in project;
Art Hotel

Martino & Luth Structural Engineers

Haselden Construction

Davis Partnership Architects

The Art Hotel
COMMERCIAL | July 2013
Denver, Colorado 

The North-West corner of 12th and Broadway in Denver Colorado is one of the most important corners in the city.  Across the street on the East side of Broadway is the History Colorado Center.  One block North is the Denver library and the Ralph L. Carr Colorado Judicial Center.  However, this corner has been used for a parking lot in recent memory and has detracted from the overall aesthetics of the location. In the past ten years, many developments have been proposed for the site but were not found to be economical due to the site’s awkward shape and the relative remoteness from downtown.  Enter Corporex with an idea for a boutique hotel over an office building.  If it was going to work, the design team needed to solve several cost and logistics problems

The ART is a small hotel which offers a unique experience by focusing on both the design as well as the amenities. By focusing on future technology, artistic aesthetics, and personal attention the ART offers what no other hotel can. The hotel has works of art throughout, galleries, restaurants, meeting rooms, and every convenience you could imagine.

Structurally, the project is unique because it has four stories of light gauge steel bearing wall framing over five stories of composite structural steel framing.  This was required because the first four stories are being used for office space and hotel amenities and the upper floors are for hotel rooms.  The walls between hotel rooms are light gauge steel bearing walls and they get transferred out at the fifth level to accommodate the open spaces required for offices and hotel amenities.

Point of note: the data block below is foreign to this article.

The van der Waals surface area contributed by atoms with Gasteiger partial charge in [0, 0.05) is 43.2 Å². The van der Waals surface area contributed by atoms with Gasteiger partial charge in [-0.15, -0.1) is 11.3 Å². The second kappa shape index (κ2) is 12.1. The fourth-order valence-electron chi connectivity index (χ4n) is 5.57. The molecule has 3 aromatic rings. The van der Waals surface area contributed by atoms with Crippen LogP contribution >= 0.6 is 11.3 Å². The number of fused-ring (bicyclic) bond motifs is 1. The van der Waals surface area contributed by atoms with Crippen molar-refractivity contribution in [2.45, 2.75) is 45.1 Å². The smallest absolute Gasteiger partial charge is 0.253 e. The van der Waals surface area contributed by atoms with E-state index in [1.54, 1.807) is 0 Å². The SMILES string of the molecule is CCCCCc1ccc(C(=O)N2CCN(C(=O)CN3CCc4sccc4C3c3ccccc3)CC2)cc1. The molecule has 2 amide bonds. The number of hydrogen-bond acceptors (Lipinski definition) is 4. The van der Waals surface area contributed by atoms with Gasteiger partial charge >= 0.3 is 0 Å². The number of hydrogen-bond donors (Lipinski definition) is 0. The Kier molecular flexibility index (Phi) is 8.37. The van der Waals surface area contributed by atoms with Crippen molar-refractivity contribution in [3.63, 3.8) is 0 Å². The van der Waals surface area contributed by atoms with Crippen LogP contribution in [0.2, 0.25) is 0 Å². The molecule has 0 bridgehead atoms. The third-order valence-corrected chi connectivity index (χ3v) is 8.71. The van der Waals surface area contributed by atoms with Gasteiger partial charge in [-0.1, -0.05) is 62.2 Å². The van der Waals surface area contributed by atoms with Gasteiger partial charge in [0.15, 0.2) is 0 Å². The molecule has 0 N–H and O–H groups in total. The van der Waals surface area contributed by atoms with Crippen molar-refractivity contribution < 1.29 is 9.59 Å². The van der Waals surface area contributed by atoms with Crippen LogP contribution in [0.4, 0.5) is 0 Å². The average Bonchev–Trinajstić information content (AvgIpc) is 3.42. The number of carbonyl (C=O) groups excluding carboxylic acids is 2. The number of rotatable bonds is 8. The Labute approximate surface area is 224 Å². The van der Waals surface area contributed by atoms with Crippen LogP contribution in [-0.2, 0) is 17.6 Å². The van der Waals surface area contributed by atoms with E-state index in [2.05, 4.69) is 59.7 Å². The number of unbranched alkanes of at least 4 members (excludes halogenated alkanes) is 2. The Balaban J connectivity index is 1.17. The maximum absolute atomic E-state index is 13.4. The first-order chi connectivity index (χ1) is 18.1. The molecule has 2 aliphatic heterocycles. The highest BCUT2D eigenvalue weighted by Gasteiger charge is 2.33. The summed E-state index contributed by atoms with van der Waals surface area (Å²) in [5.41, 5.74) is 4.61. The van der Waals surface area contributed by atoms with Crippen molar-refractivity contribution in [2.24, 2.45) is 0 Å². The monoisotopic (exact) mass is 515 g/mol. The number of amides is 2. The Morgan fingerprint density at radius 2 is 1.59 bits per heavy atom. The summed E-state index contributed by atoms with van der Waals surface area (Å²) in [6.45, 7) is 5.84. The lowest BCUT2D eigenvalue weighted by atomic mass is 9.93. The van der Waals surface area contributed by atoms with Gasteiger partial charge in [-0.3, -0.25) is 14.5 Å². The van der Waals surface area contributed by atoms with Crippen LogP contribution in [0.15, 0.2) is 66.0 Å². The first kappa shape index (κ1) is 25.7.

In addition, to satisfy compatibility and constructability issues between the composite steel framing below and the light gauge steel framing above, the stiffness issue common to light gauge buildings utilizing strapped wall lateral systems had to be solved.  Typical straps are installed after all the dead load has been applied to the building otherwise they become loose and ineffective as the walls compress.  This means drywall on the lower levels must wait until the floor slabs are installed on the upper levels.  M&L solved this problem by inventing a system to pretension the strapped wall system as it was built.  Not only did this stiffen up the light gauge system, it decreased the construction schedule as the drywall on the walls below could begin prior to completing all the floors above.